The geological history of Southern Kakadu is very different from that of northern Kakadu. The overall geological evolution is the same, but the period between the deep weathering of the ancient land surface (the Pine Creek Geosyncline) and the deposition of the Kombolgie Formation sandstone was marked by intense faulting, granite intrusion and volcanic activity.
1860 million years ago a rift valley was formed by faulting along a major fracture in the earth's crust. This valley was about 25 kilometres wide and at least 120 kilometres long and ran parallel to the current South Alligator River valley. The faults allowed lava to reach the surface and erupt as a chain of volcanoes. Rivers running through this newly evolving terrain eroded the volcanic rocks and redeposited them as gravel. They also eroded much older rocks brought to the surface by the faulting, to form unusual conglomerates with a pebbly mixture of many different types of rocks. Eventually the valley filled up with sediments, which were subsequently folded, and the 'softer' rocks eroded into a low but fairly rugged landscape with jagged upturned ridges. Later, the Kombolgie Formation sandstone was deposited over them, forming a huge sedimentary plain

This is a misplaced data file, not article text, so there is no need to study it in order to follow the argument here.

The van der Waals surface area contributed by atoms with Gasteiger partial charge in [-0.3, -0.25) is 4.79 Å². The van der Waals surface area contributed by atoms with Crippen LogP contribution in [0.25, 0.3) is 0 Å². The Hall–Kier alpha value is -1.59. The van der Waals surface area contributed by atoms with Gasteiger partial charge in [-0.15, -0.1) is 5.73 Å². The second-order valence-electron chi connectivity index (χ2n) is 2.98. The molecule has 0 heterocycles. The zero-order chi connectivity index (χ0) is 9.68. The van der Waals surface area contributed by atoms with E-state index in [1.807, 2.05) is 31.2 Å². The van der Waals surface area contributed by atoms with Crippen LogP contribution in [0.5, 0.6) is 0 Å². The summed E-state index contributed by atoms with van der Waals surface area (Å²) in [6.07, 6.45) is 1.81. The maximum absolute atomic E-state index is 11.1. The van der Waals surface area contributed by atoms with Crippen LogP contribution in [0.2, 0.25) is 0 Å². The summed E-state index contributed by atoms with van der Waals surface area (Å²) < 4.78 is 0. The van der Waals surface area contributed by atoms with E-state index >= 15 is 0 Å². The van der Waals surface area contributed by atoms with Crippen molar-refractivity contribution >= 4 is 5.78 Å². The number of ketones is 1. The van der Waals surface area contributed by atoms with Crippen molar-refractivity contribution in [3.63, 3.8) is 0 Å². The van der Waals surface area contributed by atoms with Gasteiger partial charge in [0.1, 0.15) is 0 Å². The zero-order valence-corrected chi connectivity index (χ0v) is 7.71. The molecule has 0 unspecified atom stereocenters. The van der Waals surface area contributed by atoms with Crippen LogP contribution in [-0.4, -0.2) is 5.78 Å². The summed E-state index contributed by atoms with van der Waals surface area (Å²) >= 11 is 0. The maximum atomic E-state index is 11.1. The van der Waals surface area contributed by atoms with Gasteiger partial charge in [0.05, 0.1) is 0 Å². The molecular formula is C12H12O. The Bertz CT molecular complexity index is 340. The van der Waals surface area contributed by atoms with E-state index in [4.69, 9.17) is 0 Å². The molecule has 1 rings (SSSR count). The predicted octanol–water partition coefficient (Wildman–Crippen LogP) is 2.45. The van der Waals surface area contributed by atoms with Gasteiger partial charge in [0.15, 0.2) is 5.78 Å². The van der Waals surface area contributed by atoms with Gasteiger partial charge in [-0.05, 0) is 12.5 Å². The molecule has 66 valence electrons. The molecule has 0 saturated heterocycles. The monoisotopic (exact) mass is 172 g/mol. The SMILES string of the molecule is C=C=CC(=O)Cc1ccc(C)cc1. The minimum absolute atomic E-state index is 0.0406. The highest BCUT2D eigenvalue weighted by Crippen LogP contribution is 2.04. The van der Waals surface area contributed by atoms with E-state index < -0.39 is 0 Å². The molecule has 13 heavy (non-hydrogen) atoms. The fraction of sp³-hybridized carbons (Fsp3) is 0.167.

Sediments deposited under the Mesozoic sea, 140 million years ago, are well preserved in the south of the park as densely wooded tablelands. They are easily seen south of the Kakadu Highway near the Mary River ranger station. In some places the eroded cliffs are up to 30 metres high and composed of white or brown sandstone or siltstone. They are strongly weathered and commonly capped with laterite. The rocks contain rare fossils mixed with wood and plant fragments.
50 million years ago, during the Eocene epoch, further movement along the ancient faults in southern Kakadu formed local depressions and shallow freshwater swamps. Rocks developed under these conditions formed outcrops near the headwaters of the South Alligator River. Rocks of this age are uncommon in northern Australia, and this small area is of some scientific interest. Drilling has revealed the siltstone sediments to be about 70 metres deep and to contain fossilised spores from the palm trees that once grew there.